After disembarking from the KT-22 lift at Squaw Valley head to the single gate located approximately west of the KT Saddle. On the Squaw Valley map, the Saddle can be seen, with the gate located about west, looking toward the Bullet Trail. On the Alpine Meadows website an interactive map shows the Buttress, where the route from Squaw ends, and can be located by hovering over the gray lines on the far right side of the map.
From Alpine Meadows, skiers and riders approach the backcountry terrain to Squaw Valley from the Summit 6 chair, skiing to the top of Wolverine Bowl and hiking 30 minutes to North Estelle Peak and Bernie’s Bowl . From there skiers can ski toward Five Lakes and hike up, or pick up the plowed track to the Squaw gate. See report from “Unofficial Squaw”.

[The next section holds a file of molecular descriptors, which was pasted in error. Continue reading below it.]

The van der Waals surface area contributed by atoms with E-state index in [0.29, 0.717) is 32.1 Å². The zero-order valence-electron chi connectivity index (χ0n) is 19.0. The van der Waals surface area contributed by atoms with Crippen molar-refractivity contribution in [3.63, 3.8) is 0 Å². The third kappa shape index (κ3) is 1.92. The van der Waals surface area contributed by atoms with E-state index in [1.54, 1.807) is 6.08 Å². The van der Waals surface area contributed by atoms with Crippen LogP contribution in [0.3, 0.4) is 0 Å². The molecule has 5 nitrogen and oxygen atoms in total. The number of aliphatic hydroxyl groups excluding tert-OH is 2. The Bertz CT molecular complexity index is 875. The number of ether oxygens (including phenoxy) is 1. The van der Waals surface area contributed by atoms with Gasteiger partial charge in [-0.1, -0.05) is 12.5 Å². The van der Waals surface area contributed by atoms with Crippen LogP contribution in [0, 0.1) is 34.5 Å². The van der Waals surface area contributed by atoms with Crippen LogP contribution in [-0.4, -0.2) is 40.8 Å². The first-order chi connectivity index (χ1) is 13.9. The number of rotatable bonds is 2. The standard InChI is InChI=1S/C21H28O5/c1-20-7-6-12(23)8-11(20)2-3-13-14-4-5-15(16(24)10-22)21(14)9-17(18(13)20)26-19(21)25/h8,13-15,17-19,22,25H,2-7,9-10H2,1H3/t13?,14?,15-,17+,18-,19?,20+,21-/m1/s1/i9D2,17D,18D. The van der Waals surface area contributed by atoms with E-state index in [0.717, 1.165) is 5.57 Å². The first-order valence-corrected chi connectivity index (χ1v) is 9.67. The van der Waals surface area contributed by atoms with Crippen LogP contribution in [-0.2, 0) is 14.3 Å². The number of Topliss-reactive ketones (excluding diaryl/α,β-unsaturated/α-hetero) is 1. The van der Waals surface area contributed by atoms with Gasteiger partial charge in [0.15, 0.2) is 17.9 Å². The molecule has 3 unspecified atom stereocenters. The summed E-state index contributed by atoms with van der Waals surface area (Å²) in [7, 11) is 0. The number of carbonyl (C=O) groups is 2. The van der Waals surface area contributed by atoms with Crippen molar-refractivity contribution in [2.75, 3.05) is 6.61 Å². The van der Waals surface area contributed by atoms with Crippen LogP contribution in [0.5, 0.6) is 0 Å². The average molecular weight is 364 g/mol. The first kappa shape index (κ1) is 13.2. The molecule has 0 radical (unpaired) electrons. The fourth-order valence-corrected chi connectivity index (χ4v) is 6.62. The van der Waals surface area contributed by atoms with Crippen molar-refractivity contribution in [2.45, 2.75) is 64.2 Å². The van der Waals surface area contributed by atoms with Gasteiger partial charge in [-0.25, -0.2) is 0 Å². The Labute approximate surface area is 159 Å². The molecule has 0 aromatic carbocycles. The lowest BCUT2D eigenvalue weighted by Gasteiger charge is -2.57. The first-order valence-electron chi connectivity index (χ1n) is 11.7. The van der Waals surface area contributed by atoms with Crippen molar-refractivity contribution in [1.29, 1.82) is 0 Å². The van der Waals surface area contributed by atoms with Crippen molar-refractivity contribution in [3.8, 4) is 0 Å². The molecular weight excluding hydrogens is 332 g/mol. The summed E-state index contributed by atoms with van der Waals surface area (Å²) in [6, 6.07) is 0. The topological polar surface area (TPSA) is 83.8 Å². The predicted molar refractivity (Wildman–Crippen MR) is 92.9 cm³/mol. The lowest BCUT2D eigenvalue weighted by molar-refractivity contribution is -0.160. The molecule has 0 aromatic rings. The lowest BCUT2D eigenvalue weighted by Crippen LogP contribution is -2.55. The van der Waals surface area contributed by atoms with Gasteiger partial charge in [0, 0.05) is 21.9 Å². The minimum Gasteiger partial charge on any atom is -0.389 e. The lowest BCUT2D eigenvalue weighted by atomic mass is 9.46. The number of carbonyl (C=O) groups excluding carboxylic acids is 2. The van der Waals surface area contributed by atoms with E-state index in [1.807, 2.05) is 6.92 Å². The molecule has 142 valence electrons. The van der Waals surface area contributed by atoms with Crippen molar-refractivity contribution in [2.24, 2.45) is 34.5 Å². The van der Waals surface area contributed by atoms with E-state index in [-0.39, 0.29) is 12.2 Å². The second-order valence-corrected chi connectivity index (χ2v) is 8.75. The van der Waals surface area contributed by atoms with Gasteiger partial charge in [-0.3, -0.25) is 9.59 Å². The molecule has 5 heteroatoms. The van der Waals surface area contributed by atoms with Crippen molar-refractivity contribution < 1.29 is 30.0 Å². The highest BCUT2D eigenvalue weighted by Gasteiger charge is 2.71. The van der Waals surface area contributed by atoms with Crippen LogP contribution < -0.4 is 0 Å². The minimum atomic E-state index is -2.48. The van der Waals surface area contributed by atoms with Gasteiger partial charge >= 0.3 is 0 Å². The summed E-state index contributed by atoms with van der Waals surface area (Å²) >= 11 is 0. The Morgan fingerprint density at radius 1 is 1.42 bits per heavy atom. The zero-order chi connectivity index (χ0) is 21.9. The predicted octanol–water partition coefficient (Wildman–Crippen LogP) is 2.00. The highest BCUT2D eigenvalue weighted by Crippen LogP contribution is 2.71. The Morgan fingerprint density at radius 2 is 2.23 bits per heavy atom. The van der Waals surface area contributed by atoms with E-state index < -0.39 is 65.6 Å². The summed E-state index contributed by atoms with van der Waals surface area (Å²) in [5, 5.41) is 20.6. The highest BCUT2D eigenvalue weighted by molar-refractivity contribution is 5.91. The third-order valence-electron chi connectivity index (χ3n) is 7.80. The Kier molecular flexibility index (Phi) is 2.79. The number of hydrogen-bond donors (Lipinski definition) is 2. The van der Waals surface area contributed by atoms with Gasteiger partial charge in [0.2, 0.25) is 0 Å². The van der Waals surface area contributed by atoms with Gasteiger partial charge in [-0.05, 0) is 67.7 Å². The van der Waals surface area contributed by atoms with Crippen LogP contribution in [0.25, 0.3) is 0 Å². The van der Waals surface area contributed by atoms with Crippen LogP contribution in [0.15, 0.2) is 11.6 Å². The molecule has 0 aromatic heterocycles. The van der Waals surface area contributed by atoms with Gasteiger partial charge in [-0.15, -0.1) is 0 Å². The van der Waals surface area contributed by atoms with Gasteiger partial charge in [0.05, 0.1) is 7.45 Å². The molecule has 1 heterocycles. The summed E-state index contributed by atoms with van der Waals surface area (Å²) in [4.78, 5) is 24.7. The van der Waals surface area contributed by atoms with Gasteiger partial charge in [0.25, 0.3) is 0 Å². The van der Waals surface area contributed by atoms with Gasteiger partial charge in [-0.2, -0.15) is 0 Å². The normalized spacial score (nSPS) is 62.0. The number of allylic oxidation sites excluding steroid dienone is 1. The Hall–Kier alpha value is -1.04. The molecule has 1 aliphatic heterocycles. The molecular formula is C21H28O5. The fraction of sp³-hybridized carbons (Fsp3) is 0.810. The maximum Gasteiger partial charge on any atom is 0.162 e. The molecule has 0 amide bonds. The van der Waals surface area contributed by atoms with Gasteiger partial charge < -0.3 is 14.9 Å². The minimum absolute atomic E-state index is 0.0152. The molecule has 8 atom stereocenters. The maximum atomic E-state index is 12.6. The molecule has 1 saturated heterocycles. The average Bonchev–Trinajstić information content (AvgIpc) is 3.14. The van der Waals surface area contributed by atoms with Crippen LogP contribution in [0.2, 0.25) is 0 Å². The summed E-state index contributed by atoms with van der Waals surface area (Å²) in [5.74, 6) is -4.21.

A map on the Squaw Valley website shows the backcountry route.
Recently my husband and I negotiated the trek from Squaw Valley to Alpine Meadows just for the experience of it. We skied in the morning at Alpine, then took the shuttle bus from Alpine to Squaw. After taking the KT-22 lift we stopped for a moment to view the backcountry track kindly plowed by Caldwell in the distance before skiing past the top of the Saddle to the open gate marked with a sign and map. A tangle of ski tracks was visible in the softening snow under sunny, cloudless skies. It wasn’t immediately obvious which set to follow, but having seen Caldwell’s track to the left it wasn’t hard to figure out that bending left was the way to go and we skied easily on gentle forested terrain for all too short a time. After emerging from the shadows into an open area we saw the track stretching before us. We hoisted our skis on our shoulder and started walking.